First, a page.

Question: What Is Buttermilk? Does It Contain Butter?
You might think buttermilk contains butter, but it's really the result of a chemical reaction in any milk, including fat free milk.
Answer: Buttermilk gets its name from the way it is produced. Buttermilk is the slightly sour liquid that is left over from churning butter. Since butter is the fatty portion of milk, buttermilk actually is relatively low in fat. The type of buttermilk made using butter sometimes does contain small flecks of butter, however, most buttermilk sold in stores is made by adding Streptococcus lactis, Leuconostoc citrovorum, or Lactobacillus bacteria to milk to curdle it into buttermilk. This type of buttermilk could contain milk fat or be fat-free or anywhere in between.
Chemical ChangeWhen buttermilk is made from butter, the milk sours naturally from bacteria present in the liquid. When bacteria added to milk to produce buttermilk, the bacteria ferment lactose, the primary sugar in milk, producing lactic acid. Lactic acid reduces the pH of the milk, causing the casein protein to precipitate. The acidity makes the milk taste sour, while the precipitated protein thickens the milk, essentially curdling it.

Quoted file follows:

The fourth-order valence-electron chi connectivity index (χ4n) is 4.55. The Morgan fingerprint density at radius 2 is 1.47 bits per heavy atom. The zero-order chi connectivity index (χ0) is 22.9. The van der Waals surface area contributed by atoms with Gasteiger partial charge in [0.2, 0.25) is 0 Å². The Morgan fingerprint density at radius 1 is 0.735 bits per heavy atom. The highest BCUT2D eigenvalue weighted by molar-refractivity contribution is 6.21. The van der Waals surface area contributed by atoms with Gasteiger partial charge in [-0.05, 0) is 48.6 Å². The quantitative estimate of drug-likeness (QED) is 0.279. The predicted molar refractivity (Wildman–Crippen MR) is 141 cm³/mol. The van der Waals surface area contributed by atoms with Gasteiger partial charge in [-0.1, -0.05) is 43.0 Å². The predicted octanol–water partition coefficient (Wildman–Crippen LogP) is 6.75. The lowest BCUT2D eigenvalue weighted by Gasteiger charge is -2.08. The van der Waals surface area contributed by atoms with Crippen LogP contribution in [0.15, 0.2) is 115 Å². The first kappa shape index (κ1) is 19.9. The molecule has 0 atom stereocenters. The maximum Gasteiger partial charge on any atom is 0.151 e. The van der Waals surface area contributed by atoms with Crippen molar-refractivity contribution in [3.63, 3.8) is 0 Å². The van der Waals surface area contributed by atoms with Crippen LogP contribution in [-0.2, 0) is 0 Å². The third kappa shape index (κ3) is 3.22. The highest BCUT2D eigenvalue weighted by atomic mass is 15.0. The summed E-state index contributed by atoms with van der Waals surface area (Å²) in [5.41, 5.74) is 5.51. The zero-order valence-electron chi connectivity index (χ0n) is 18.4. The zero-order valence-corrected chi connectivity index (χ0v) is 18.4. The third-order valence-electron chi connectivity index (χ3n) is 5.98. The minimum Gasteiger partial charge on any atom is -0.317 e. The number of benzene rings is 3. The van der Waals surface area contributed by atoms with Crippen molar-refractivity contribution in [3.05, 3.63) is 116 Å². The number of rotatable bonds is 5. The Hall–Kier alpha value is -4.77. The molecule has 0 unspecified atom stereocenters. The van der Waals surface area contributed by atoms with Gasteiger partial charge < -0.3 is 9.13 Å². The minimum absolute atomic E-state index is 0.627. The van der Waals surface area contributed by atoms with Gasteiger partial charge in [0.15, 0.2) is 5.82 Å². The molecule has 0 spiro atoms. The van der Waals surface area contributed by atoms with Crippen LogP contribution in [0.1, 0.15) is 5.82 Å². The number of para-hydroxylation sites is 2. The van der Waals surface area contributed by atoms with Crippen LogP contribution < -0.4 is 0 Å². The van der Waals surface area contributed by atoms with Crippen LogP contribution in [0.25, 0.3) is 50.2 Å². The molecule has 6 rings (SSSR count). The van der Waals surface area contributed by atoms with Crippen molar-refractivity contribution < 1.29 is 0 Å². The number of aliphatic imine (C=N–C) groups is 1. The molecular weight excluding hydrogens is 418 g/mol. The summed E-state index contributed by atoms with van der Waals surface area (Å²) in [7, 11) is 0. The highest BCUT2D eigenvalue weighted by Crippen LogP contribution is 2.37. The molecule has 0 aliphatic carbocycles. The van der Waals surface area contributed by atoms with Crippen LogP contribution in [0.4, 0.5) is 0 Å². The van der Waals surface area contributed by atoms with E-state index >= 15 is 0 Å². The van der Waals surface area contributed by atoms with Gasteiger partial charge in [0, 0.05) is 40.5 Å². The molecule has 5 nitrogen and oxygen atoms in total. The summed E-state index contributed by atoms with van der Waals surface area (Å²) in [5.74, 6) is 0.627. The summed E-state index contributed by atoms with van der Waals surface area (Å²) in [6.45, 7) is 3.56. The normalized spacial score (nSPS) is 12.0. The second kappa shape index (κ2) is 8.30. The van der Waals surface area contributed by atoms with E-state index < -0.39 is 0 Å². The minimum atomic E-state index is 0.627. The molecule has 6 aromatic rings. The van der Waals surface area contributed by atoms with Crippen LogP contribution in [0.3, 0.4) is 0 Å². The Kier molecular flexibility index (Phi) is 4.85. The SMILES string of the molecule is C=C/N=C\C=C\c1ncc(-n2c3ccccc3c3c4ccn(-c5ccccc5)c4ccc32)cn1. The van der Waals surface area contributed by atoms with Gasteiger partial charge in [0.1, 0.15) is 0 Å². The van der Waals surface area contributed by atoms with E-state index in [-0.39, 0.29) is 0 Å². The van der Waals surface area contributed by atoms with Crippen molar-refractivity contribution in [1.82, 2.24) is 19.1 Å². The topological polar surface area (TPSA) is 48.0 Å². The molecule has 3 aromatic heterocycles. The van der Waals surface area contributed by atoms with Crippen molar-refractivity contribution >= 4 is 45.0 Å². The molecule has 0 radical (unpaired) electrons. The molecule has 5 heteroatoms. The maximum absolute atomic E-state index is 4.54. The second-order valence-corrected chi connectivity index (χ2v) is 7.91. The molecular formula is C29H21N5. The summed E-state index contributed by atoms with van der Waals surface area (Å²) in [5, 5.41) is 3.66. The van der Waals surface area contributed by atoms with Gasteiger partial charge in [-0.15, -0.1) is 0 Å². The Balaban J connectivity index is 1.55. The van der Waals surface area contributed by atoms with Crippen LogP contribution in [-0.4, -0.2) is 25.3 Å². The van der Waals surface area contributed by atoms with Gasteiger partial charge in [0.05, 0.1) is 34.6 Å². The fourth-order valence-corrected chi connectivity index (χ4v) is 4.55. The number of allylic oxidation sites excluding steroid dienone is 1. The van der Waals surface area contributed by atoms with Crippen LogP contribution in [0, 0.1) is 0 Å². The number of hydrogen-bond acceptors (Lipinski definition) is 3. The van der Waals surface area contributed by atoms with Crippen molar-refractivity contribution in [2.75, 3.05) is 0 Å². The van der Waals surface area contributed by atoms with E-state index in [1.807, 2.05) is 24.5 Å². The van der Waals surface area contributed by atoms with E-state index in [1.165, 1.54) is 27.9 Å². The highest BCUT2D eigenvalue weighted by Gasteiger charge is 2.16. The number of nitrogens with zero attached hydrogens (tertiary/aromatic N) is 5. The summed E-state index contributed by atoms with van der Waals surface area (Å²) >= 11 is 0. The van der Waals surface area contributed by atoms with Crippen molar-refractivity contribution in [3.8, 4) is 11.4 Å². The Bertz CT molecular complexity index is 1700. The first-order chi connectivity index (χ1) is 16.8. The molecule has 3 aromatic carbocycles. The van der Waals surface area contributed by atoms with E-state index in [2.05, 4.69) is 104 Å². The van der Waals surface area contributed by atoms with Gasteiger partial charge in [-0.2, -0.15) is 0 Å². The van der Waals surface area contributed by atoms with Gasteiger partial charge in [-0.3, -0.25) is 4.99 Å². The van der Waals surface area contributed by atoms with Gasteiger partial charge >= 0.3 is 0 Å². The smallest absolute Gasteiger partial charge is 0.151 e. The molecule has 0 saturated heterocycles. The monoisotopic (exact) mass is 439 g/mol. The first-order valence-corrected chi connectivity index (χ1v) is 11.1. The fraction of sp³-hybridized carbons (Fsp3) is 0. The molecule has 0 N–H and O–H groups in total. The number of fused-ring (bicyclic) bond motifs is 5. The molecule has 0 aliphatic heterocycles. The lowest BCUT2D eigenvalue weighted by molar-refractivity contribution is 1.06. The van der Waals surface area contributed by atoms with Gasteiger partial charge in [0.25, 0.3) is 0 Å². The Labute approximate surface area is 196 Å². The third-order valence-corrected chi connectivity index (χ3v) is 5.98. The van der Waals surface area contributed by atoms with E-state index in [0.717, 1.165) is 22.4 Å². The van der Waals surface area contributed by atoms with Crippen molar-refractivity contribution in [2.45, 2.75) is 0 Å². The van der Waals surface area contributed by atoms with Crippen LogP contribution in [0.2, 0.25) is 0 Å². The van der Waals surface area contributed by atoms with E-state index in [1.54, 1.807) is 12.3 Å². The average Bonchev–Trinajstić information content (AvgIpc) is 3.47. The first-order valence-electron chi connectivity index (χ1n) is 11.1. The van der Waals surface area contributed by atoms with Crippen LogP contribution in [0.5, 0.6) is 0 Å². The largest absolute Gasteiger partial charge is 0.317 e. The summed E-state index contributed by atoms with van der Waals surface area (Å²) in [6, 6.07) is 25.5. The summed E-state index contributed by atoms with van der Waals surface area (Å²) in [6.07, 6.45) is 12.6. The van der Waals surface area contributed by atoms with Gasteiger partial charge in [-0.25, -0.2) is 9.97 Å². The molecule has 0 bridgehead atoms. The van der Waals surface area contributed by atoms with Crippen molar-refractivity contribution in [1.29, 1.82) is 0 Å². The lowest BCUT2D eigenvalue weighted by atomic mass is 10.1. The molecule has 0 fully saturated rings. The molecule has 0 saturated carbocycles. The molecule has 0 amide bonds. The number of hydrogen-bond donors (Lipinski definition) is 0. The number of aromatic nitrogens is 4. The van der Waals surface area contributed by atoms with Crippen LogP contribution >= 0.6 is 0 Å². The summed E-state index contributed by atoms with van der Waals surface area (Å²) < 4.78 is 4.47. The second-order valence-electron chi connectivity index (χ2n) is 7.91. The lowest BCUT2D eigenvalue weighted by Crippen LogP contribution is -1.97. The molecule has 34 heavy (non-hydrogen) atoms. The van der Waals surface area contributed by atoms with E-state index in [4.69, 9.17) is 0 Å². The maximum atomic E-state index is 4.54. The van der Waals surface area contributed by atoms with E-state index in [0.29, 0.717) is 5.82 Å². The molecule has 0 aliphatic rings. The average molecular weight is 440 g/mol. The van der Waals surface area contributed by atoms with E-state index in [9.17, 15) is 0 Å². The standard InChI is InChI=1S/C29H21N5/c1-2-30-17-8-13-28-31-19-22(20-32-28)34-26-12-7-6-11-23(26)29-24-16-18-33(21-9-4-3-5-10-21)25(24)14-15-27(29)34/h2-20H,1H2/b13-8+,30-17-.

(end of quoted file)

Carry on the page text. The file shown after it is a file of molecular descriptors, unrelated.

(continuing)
Other IngredientsButtermilk from stores frequently contains salt, added flavoring, and sometimes colorings. Water, sugar, salt, curry, and asafoetida are among the most common additives. Buttermilk is available in a dry powdered form, too, which may be rehydrated and used in recipes.
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